12/5/2022 | By Amy Dickinson

A father wonders how much of his financial affairs he should share with his grown children. See what advice columnist Ask Amy advises in this installment of “Ask Amy.”

Dear Amy:

Neither my wife nor I came from money. But thanks to a lot of hard work, good choices – and luck – our children will come into money.

Both of our kids are grown, married to terrific partners, and on good career paths. My wife and I are in our late 60s and in good health and we’re thinking about giving them a full picture of the extent of the potential estate and our financial affairs when we’re all together at the holidays.

Is there any reason not to do that? We trust both them and their spouses completely.

If so, how much information should we give? Should we give them specific dollar amounts for each account? Provide all account numbers? Should we provide copies of our wills?

There’s no mystery to our wills. My wife and I each leave our estate to the other upon either of our deaths, and the remainder equally to each child once the surviving spouse dies. The amount is quite substantial now and likely to be more as time goes on.

I could also see updating our financial affairs information every year just so they know where things stand.

I don’t see any reason to have any mystery. I’d like to make it simple for them to sort things out when the time comes. Plus, it would help in their own planning.

grandfather, father, and granddaughter playing chess. Image by Korn Vitthayanukarun. For article on financial affairs and families.

What do you think?

Doting Dad

Dear Doting:

You’ve asked my opinion, and my opinion is that you should keep your specific financial affairs private until you have the qualified counsel of your financial planner and choose an executor (possibly one or both of your children, or perhaps a younger friend, niece or nephew).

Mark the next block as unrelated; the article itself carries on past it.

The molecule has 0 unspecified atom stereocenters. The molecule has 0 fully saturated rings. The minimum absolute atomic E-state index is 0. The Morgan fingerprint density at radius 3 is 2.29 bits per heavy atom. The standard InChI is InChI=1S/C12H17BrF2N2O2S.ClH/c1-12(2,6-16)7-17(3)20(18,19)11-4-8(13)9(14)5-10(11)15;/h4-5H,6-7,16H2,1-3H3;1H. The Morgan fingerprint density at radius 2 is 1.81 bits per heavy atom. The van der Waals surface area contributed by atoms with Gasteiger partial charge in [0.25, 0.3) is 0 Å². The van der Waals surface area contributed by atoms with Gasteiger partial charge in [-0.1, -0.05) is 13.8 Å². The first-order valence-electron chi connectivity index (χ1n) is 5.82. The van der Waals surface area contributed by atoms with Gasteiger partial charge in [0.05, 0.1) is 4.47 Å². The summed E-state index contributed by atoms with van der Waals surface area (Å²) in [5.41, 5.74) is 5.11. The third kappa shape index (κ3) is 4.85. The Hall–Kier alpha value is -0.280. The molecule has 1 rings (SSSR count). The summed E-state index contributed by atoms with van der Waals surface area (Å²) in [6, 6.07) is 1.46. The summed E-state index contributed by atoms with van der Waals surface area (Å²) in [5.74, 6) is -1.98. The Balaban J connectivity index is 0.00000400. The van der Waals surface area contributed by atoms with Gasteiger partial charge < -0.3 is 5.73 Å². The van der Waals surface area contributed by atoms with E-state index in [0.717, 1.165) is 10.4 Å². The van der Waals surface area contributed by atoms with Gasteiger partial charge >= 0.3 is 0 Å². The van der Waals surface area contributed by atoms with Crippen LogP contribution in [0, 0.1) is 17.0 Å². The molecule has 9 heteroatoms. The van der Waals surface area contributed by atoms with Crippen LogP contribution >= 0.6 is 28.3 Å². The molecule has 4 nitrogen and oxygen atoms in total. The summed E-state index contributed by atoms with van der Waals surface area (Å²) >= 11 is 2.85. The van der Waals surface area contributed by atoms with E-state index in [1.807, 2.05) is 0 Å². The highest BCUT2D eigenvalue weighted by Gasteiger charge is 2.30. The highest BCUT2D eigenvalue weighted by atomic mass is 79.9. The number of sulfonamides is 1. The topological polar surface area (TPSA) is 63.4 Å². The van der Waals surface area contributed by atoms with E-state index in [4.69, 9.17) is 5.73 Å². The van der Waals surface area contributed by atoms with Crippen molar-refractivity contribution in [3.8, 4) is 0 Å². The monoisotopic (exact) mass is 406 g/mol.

I do think it is important for you to let your children know that you and your wife are doing well financially, that your wills are drawn up, and that they will inherit equally. I don’t think it’s necessary for them to see your wills.

Again – in my opinion – you should consider ways to disperse some of your estate before you die, perhaps through purchasing or helping them to purchase homes, and establishing college funds for their children.

If you do decide to disclose the particulars of your financial affairs, do not share your bank and investment account numbers with them. These should be kept private.

Let your children and executor know where your documents are located (keep these updated with all passwords included) and make sure they can contact your lawyer and investment adviser.

Medical directives and power-of-attorney decisions are also important components of this discussion.

In the tradition of the great personal advice columnists, Chicago Tribune’s Amy Dickinson is a plainspoken straight shooter who relates to readers of all ages. She answers personal questions by addressing issues from both her head and her heart. A solid reporter, Dickinson researches her topics to provide readers with informed opinions and answers – ranging from parents’ financial affairs to grandparenting to DNA surprises. Ask Amy, P.O. Box 194, Freeville, NY 13068.

© 2022 by Amy Dickinson

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